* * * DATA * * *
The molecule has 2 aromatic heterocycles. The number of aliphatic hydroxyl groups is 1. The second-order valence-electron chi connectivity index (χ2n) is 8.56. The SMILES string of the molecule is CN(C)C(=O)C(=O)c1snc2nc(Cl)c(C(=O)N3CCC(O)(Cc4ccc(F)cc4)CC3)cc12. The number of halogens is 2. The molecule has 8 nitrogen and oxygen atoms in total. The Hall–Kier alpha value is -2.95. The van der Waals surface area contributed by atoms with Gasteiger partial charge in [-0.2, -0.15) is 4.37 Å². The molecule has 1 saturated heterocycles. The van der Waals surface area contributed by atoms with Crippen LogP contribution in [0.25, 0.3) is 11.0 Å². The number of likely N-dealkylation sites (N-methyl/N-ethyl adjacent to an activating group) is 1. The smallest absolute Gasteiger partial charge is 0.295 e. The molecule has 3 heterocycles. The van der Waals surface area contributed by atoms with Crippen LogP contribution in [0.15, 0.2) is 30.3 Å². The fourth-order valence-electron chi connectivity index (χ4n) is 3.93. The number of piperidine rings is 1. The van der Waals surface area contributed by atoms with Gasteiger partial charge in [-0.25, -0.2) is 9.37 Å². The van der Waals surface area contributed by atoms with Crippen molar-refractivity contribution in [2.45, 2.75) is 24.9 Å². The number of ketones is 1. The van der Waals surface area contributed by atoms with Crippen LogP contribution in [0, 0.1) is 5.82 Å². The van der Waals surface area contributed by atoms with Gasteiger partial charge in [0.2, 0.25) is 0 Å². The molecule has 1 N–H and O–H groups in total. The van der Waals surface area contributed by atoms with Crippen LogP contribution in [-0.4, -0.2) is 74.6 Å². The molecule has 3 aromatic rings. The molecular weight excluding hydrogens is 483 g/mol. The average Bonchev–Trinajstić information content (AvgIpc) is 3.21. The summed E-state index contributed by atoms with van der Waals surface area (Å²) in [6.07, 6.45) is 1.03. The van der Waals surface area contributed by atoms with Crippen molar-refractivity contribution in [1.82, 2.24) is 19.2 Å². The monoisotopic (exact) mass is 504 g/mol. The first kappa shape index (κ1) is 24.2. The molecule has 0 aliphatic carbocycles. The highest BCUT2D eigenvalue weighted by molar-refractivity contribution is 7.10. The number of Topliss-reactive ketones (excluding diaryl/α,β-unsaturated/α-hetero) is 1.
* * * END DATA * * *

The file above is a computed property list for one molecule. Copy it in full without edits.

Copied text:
The molecule has 2 aromatic heterocycles. The number of aliphatic hydroxyl groups is 1. The second-order valence-electron chi connectivity index (χ2n) is 8.56. The SMILES string of the molecule is CN(C)C(=O)C(=O)c1snc2nc(Cl)c(C(=O)N3CCC(O)(Cc4ccc(F)cc4)CC3)cc12. The number of halogens is 2. The molecule has 8 nitrogen and oxygen atoms in total. The Hall–Kier alpha value is -2.95. The van der Waals surface area contributed by atoms with Gasteiger partial charge in [-0.2, -0.15) is 4.37 Å². The molecule has 1 saturated heterocycles. The van der Waals surface area contributed by atoms with Crippen LogP contribution in [0.25, 0.3) is 11.0 Å². The number of likely N-dealkylation sites (N-methyl/N-ethyl adjacent to an activating group) is 1. The smallest absolute Gasteiger partial charge is 0.295 e. The molecule has 3 heterocycles. The van der Waals surface area contributed by atoms with Crippen LogP contribution in [0.15, 0.2) is 30.3 Å². The fourth-order valence-electron chi connectivity index (χ4n) is 3.93. The number of piperidine rings is 1. The van der Waals surface area contributed by atoms with Gasteiger partial charge in [-0.25, -0.2) is 9.37 Å². The van der Waals surface area contributed by atoms with Crippen molar-refractivity contribution in [2.45, 2.75) is 24.9 Å². The number of ketones is 1. The van der Waals surface area contributed by atoms with Crippen LogP contribution in [0, 0.1) is 5.82 Å². The van der Waals surface area contributed by atoms with Gasteiger partial charge in [0.2, 0.25) is 0 Å². The molecule has 1 N–H and O–H groups in total. The van der Waals surface area contributed by atoms with Crippen LogP contribution in [-0.4, -0.2) is 74.6 Å². The molecule has 3 aromatic rings. The molecular weight excluding hydrogens is 483 g/mol. The average Bonchev–Trinajstić information content (AvgIpc) is 3.21. The summed E-state index contributed by atoms with van der Waals surface area (Å²) in [6.07, 6.45) is 1.03. The van der Waals surface area contributed by atoms with Crippen molar-refractivity contribution in [1.82, 2.24) is 19.2 Å². The monoisotopic (exact) mass is 504 g/mol. The first kappa shape index (κ1) is 24.2. The molecule has 0 aliphatic carbocycles. The highest BCUT2D eigenvalue weighted by molar-refractivity contribution is 7.10. The number of Topliss-reactive ketones (excluding diaryl/α,β-unsaturated/α-hetero) is 1.